You won't wake up to find that they have broken your way of organizing (but if it did happen it would break for nearly everybody).

Regarding your thoughts on transparency I agree with you that they need to be more open about their vision of bringing the Evernote's together so that you could get any device that might be available now or in the future and immediately see your data in the way you have configured it. Right now, for example, the iPhone client does not have the tag nesting information which is important to me on the desktop, and there is no word yet on when this will be fixed.

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I've definitely heard them talk about consistency. My fear is that I'm increasingly seeing a gap between what's said & what's done. Not sure if you use an iPhone/iPad, but the iOS forums are revealing the host of unintended consequences that Rich Text Edit brought to those devices. So like you, I've heard them talk about consistency. But there is still a large gap between different devices, and generally the updates seem to widen that gap as frequently as closing it.

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  • 1 year later...

I'm a premium user - I pay for Evernote's services. I use Evernote on my Mac, iPad, and iPhone. I have many great things to say about Evernote and I know the development teams work hard, but this post is going to focus on some constructive criticism I'd like to offer. Evernote is great for many things, but it does have some annoying user interface 'quirks'.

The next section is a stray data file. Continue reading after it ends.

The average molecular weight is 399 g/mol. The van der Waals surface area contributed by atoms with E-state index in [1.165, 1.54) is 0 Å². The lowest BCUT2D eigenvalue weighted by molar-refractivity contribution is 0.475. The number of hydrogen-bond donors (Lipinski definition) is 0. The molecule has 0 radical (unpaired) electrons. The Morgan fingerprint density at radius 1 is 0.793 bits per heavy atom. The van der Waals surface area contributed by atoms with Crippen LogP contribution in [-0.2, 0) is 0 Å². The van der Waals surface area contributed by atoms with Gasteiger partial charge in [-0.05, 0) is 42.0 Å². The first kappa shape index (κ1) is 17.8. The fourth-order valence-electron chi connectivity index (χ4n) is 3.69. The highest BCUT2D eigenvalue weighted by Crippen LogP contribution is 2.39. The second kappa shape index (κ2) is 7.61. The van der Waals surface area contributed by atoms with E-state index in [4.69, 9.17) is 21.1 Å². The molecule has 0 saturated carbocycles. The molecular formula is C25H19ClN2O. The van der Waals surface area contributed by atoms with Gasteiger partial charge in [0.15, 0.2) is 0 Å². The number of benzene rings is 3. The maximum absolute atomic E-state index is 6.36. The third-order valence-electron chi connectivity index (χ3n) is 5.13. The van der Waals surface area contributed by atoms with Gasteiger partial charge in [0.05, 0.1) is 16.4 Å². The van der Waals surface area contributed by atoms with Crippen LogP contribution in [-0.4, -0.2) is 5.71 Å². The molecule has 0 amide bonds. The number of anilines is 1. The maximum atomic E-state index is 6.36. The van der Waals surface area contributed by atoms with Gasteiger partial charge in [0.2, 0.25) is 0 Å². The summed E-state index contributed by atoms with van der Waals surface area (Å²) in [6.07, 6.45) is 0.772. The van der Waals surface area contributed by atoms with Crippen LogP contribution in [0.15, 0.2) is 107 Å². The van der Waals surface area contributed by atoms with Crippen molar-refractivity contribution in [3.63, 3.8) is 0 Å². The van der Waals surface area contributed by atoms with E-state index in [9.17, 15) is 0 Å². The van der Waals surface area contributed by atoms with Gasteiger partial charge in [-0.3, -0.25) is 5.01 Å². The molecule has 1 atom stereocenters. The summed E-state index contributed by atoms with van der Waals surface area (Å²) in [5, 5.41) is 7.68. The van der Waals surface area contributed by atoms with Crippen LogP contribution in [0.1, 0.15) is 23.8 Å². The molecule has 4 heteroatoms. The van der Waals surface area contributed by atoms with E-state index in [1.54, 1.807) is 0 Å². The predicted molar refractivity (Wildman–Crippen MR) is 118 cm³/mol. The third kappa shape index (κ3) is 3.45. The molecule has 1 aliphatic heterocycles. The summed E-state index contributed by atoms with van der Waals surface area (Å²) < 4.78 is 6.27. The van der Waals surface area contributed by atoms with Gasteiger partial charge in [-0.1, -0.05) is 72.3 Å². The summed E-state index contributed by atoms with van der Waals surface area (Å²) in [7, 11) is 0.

• One of these is the habit of putting frequently used buttons nearly on top of each other (iOS). I know the screen is small, but do the 'view options' and favorites buttons really have to be squeezed up under the top left button? Especially on the iPad in landscape mode; there's a solid inch of empty space just to the right of it. If I were a real estate person, I'd buy that land and wait for those buttons to lust after a little breathing room.

  • Also, can anyone tell me the secret on the Mac to expanding the sidebar list for viewing longer notebook/tag/saved search names? Sure, I know how. But getting Evernote to actually let me drag it wider is a ridiculous game of switching views and trying to drag from different parts of the line. Every time I open Evernote, I have to play. It's not fun.

Another user interface issue is the lack of congruence between the apps. It's frustrating because, since the workflows can't be the same, it makes it difficult for me to run on autopilot. Sometimes I can't help but wonder if the development teams ever use each others platforms.

  • Favorites on iPhone but not iPad. No, offline notebooks don't make it unnecessary. I don't want to download the entire filing cabinet (notebook), just certain files.

  • Notebooks listed by stack or name on the iPhone / only by stack on the mac / and only as a screen of icons on the iPad (stacks nonexistent, so are notebooks and tags in an easy to read list). Some people like lists, some like icons, some like clouds. Whatever. To each his or her own. Software companies could save themselves a ton of Advil if they'd stop trying to convert people. For example; if you offer the list view on the Mac and iPhone, don't take the option away on the iPad unless you really have to. Same for icons and sorting orders. When I go looking for my cat, it's definitely going to slow me down if he changes shape and color depending on what room he's in.

  • You can select a tag on the iPhone or iPad and sort by notebook. On the mac? Nope. At least you can do it manually by clicking on the notebooks, but why can't it just be in the same darn dropdown as the other devices? Also, I can have notebooks set to view by stack (iphone only), but when sorting a tag by notebook they view by name only. Why isn't it the same setting? I have no idea.